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Monday, August 29, 2011

Parenting in a Montessori way

Montessori's view of child is so refreshingly simple and insightful that if you could practice those principles at home it will hugely benefit your child. So here are seven ideas that can be used to develop your child ( if he or she is less than 6 years).

1. Help the child to do his own activities.
Before this can be done, it is important to arrange important artifacts, which the child uses, to suit the child's size. For instance, keep the child's toothpaste and toothbrush at the height where he can easily reach. Keep her clothes in a 'separate shelf' which is compatible to her height. ( You will be surprised to see that the child loves order, especially at 3) Use child's commode seat in the bathroom. Get him tools that match with his size, such as spoon and fork.

Once the infrastructure is set in, let the child do activities by herself. If the child is willing to dress himself, let him do. If the child is willing to eat by herself, that is a better option. Although these activities take too long a time, and often create lot of mess, the trouble is worth the effort.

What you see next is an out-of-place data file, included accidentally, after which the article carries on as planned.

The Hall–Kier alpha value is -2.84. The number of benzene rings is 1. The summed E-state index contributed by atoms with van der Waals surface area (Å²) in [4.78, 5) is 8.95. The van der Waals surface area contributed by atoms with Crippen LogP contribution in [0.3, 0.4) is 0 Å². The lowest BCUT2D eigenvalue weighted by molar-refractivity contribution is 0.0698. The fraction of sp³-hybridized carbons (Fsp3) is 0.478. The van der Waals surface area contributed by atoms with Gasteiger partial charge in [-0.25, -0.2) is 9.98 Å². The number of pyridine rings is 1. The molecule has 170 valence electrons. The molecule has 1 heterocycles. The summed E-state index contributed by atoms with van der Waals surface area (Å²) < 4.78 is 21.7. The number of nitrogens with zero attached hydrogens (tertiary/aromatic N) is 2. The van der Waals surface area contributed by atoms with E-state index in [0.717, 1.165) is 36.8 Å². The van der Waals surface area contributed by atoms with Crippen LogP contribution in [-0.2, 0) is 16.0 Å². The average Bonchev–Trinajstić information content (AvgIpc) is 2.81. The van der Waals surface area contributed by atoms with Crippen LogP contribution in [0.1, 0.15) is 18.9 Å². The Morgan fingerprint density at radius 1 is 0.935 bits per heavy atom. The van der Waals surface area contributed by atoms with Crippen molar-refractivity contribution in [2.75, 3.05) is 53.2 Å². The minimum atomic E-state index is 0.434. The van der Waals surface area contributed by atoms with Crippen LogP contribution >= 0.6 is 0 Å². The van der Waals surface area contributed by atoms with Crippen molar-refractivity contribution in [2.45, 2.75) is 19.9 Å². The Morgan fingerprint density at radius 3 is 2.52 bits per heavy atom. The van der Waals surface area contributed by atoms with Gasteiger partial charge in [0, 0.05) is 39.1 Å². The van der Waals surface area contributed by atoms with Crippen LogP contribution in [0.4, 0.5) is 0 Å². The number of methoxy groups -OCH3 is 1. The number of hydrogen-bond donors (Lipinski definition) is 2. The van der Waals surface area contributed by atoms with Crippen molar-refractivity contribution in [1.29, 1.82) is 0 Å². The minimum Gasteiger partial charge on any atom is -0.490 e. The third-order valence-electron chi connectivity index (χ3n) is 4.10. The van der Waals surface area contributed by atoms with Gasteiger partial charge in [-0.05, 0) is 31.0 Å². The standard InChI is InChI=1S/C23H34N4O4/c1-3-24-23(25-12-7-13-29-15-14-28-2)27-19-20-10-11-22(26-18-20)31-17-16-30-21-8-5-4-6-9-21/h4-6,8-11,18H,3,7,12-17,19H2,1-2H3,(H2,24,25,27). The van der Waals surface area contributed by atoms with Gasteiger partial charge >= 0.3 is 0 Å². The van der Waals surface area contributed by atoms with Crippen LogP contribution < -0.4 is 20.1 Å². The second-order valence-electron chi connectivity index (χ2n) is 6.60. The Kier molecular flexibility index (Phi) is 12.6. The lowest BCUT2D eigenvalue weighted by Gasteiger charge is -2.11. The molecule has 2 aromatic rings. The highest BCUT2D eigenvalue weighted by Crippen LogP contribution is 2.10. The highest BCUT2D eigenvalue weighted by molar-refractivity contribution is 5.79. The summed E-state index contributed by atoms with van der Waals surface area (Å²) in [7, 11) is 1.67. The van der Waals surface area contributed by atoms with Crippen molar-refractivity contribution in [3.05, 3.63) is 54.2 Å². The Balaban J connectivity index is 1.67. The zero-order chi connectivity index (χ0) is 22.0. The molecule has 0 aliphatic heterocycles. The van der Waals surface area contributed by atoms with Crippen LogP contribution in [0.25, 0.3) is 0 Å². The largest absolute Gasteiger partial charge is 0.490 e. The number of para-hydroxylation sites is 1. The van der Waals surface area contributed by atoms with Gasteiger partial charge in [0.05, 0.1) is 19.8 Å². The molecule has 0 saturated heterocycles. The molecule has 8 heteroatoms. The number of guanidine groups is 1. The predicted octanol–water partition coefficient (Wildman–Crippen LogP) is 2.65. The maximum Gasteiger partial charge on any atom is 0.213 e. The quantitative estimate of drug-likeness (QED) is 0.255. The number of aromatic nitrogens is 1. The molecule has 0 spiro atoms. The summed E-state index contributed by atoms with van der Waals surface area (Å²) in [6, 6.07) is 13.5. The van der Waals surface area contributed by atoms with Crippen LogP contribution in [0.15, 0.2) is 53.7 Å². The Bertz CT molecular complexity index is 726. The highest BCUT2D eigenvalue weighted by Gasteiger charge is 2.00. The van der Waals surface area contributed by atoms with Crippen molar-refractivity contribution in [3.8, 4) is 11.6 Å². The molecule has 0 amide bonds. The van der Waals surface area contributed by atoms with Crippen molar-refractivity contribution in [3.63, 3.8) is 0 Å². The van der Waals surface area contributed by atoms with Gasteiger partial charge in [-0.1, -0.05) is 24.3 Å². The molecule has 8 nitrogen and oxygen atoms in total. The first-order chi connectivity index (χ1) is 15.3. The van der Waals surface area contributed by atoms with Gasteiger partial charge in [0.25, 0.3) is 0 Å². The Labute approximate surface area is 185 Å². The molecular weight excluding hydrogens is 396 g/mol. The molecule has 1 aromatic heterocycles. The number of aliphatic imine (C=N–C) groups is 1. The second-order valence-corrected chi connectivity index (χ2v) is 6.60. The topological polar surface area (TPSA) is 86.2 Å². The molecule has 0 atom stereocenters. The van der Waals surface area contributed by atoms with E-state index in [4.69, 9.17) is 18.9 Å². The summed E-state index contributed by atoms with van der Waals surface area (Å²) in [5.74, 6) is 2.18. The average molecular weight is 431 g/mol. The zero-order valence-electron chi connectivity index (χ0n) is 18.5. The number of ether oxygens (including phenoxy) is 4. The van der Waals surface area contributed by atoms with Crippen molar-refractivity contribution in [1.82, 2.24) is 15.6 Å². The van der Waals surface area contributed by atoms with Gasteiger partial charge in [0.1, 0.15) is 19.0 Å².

This is helpful in two ways. One, it allows the child to co-ordinate his hands and body easily. Mastering this coordination of body is an important milestone in the child's development. ( if you watch a mentally handicapped child, you will realise the importance of promoting child's body-coordination). Two, it makes the child independent.

2. Engage child in actual physical games,not virtual games:
Engage in activities where his body coordination is important, for instance climbing the slide. As coming down the steps is more difficult than climbing the stairs, coach the child to do on her own. Let the child commit mistakes infront of you, rather than behind you. In the same way, help the child to engage in difficult games, such as rope climbing. This hastens the body coordination of the child.

4. Use toys that compel child to engage with it actively.
Engaging a child in a 'purposeful' activity ( that makes the child understand the end of the activity) helps the child to focus his wandering attention and apply his intelligence and 'body coordination' together, which is another Montessori principle of developing your child.
For instance, use picture puzzles of animals so that the child can 'make the animal' by fitting different pieces.Even while taking a balloon, take 'empty' balloon and teach child to fill 'air' by mouth. Children typically like to 'color'. Provide him all the material to colour and paint. If you observe your child really 'concentrating' in painting ( or any of his activity), leave him alone for as long as he wishes.